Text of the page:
Chinese and western landscape painting

Chinese and Western Landscape painting By of the of the School Chinese Landscape
Huang Gongwang (Chinese: 富春山居圖) (1269–1354)  Changshu, Jiangsu.
Background and Location
” Dwelling in the Fuchun Mountains” is a painting by Huang Gongwang created about 660 years ago in the Yuan Dynasty. The painting is in two pieces. One piece is kept in National Palace Museum in Taipei while the other piece is kept in Hangzhou, Zhejiang Provincial Museum. It is a ranked as one of the fifteen best painting in the history of China.
The historic hand-scroll portrays an idealized panorama of the mountains of Fuchun, west of Hangzhou. Tree limbs and detailed foliage are condensed to the simplest of outline as Mother Nature has since been translated into the painter’s terms of brush and ink.
The painting just like many other Chinese painting is seen as an enlarged of calligraphy and employs the similar brushstrokes. The unique colours are subtle and restrained and the painting is created in ink on paper, with a limited amount of watercolour. All the pieces are not glazed or even framed but mounted on silk in hand scrolls technique. The artist didn’t paint real Chinese features but imaginary or idealized nature(Elkins, 2010 p., 96). China s known for rich history, mountains as a natural feature are connected to religion since they reach up in the direction of heavens. Many in the region thus imagine that looking at paintings of mountains is perfect for the soul.
The painting offers a unique feature that makes it one of the greatest surviving masterpieces not just in China but throughout the artistic world. The significance of this painting is reflected in the time taken to finish it. The landscape painting had emerged into an autonomous genre that clearly embodied the nature longing of cultivated persons to escape quotidian world to commune with the universe.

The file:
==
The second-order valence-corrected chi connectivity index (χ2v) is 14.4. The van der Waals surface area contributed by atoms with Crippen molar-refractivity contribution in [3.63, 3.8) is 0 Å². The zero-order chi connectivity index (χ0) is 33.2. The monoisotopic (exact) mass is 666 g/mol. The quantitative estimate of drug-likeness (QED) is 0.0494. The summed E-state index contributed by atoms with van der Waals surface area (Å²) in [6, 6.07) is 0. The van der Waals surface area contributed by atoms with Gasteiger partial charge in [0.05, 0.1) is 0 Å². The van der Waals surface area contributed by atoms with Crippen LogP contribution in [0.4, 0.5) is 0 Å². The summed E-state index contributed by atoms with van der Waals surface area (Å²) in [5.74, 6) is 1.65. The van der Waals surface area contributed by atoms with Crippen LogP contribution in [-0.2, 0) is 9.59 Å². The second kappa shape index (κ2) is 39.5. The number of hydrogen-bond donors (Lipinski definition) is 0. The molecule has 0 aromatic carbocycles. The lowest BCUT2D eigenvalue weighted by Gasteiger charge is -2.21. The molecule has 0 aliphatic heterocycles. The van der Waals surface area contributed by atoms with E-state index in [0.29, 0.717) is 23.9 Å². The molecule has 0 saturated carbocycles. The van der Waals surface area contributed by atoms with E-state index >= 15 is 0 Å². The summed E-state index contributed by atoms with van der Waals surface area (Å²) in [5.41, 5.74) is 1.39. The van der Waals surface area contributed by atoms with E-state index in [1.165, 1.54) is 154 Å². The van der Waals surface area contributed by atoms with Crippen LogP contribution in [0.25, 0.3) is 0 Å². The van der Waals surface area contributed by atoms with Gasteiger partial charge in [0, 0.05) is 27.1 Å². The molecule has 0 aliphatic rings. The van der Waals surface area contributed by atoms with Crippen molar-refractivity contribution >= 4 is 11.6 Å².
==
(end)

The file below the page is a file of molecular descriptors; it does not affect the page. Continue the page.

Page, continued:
Western Landscape
George Inness, The Lackawanna Valley, 1856
The Lackawanna Valley  is in the collection of the National Gallery of Art in Washington, D. C. the artist inclusion of various tree stumps in the in his work foreground makes the piece of work unique, The painting exemplifies a significant philosophical dilemma that many Americans were tackling in the 1850s; Growth inevitably demanded the widespread destruction of nature which was not spoiled. My final comment to this piece of art is the effective use of muted colors experience also known as (Tonalism). This makes the paint a unique master piece and a reflective of the era that is such important in the history of American civilization. From these and other observations, I came to a conclusion this work would be associated to the theme of westward expansion and its effects.
Unique comparison of West and Chinese Paints
Both landscape painters from the West and China have embedded their emotion and personal feelings towards the image as opposed to shallow depiction or appearance of the object. Nonetheless, most of the landscape painting from the west like this one in particular is largely affected by faith of Christian religion. Likewise, unlike Westerners Chinese use of stroke and line forms the main expression as they compose the picture structure (Elkins, 2010 p., 36). Westerners are commonly known with oil painting as the main type of western painting. The motive for this is to create the realistic scene that is outstanding as much as the painter can. So normally, Western painters will objectively portray color, look and the relationship between the shadow and the light in order to let the lovers of their work to feel they are part of the environment and the nature that painter has created.
Elkins, J. 2010. Chinese landscape painting as Western art history. Hong Kong, Hong Kong University Press.